Depending on where you live, today is tax day across the United States -- the day income tax returns must be sent. And if recent polling is any indication, you're not happy about.
If paying taxes doesn't have most Americans whistling with glee, there's a good reason: On average, they think half the money is frittered away, according to an ABC News/Washington Post poll taken in the first week of April.
Out of every dollar the federal government collects in taxes, Americans estimate on average that 51 cents are wasted. That's near the average, 48 cents, in polls since 1985, across Republican and Democratic administrations, in good economic times and bad.
It's been a bit worse -- in 1998 the average amount of perceived waste was 56 cents on the dollar. It's been better, too, with lows of 43 cents in 1985 and 44 cents in 1990. But by and large, year in and year out, that's a lot of skepticism about a lot of money. The Internal Revenue Service collected just short of $2 trillion (after refunds) in all taxes last year.
Republicans currently perceive a bit less waste in government than do other Americans, suggesting that Republicans' usual criticism of government spending is outweighed at the moment by their loyalty to the Bush administration. Republicans think 46 cents on the dollar in taxes are wasted. Democrats think it's more like 54 cents.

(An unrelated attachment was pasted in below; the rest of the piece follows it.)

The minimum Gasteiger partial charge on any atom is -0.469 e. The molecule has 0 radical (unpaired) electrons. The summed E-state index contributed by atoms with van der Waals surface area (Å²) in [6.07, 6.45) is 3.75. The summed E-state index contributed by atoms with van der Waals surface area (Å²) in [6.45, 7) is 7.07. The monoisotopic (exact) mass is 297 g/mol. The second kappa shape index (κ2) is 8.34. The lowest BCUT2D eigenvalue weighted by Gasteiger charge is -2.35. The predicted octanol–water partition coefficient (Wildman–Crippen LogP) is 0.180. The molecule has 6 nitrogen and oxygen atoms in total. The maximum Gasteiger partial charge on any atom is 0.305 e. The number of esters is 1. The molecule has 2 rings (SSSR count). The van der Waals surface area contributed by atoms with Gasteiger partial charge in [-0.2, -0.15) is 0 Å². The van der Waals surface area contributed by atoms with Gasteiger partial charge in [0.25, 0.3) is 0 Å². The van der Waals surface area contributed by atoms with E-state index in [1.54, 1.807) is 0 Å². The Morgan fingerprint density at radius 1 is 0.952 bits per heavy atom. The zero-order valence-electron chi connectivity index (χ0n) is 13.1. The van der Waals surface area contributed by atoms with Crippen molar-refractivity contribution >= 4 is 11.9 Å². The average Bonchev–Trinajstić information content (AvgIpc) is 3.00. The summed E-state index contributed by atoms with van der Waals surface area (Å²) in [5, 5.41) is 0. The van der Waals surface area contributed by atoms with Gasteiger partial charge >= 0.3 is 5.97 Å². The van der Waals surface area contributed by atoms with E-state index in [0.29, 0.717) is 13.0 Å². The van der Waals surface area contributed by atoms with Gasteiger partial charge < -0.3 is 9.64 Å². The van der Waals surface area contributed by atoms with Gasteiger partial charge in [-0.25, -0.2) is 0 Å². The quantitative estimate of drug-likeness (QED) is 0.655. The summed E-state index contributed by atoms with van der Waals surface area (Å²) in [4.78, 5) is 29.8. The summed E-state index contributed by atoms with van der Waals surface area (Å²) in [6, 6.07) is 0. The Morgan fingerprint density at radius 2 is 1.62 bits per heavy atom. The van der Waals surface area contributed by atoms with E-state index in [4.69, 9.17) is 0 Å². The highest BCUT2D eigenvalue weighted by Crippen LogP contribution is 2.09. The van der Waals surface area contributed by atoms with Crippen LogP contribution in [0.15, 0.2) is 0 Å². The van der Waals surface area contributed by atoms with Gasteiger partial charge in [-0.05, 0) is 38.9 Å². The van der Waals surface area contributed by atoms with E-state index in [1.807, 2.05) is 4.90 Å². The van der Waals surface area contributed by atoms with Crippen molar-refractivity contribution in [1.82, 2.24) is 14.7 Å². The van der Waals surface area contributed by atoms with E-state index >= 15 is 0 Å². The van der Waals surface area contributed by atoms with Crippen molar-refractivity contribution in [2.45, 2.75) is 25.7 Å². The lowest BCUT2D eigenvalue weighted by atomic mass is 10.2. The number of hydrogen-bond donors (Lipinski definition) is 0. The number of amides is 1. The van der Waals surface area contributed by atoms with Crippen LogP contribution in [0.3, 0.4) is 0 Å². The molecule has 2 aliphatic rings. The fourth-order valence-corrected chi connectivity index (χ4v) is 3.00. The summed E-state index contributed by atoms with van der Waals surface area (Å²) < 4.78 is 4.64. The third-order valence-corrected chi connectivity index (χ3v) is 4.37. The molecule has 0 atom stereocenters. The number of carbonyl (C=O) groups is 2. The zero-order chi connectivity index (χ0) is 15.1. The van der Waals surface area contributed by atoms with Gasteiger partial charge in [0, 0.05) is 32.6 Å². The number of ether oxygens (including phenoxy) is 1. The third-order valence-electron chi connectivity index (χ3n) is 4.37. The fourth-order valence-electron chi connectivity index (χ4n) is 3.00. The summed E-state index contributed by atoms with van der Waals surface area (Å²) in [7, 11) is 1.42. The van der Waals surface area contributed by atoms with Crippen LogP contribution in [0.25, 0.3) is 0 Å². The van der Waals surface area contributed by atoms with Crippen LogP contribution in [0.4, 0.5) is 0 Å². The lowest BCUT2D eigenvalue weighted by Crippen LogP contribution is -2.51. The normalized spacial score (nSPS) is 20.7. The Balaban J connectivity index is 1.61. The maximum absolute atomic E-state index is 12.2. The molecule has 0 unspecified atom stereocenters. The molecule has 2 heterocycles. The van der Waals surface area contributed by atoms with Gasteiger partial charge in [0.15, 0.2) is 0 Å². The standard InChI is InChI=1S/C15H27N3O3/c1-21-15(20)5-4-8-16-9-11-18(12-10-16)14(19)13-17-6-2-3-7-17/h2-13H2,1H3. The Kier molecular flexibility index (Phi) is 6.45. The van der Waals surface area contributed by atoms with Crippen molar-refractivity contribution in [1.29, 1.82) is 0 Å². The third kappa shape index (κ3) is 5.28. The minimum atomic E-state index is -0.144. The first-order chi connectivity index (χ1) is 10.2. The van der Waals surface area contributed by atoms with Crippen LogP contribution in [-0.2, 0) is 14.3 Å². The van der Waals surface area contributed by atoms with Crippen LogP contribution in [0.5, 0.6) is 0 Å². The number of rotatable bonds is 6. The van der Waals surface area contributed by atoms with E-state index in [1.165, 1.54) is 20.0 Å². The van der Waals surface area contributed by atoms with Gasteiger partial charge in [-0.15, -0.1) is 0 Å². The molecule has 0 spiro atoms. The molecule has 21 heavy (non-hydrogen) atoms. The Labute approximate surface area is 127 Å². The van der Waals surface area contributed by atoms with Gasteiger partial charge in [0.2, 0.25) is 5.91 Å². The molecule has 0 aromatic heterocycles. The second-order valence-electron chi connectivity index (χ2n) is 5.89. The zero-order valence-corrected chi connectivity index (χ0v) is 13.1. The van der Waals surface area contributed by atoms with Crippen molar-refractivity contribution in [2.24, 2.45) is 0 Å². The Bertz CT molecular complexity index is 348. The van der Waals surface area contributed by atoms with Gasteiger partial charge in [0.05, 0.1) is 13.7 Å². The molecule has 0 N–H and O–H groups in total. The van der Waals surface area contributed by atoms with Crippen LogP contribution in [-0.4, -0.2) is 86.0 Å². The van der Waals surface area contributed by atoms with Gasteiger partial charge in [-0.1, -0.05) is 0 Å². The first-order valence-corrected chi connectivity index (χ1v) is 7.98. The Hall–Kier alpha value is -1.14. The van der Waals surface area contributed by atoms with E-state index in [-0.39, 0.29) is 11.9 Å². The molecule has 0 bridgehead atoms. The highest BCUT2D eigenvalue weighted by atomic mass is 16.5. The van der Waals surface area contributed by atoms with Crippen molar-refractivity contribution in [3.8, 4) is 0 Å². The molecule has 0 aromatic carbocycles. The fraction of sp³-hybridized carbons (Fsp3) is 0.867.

Ideologically there's less of a difference: liberals, moderates and conservatives alike think the federal government wastes about half the money it collects in taxes.
There are other differences. Perceptions of waste are much higher among less-educated Americans -- 56 cents per tax dollar among those who haven't been to high school, compared with 41 cents among those who've done post-graduate work. And estimates of wasted money are 6 cents higher on the dollar among women than among men.
American Opinions on Tax Waste
|Cents Per Dollar Wasted|
|No high school||56 cents|
Figures taken from ABC/Washington Post poll of April 6-9 -- 1,027 adults, three-point error margin.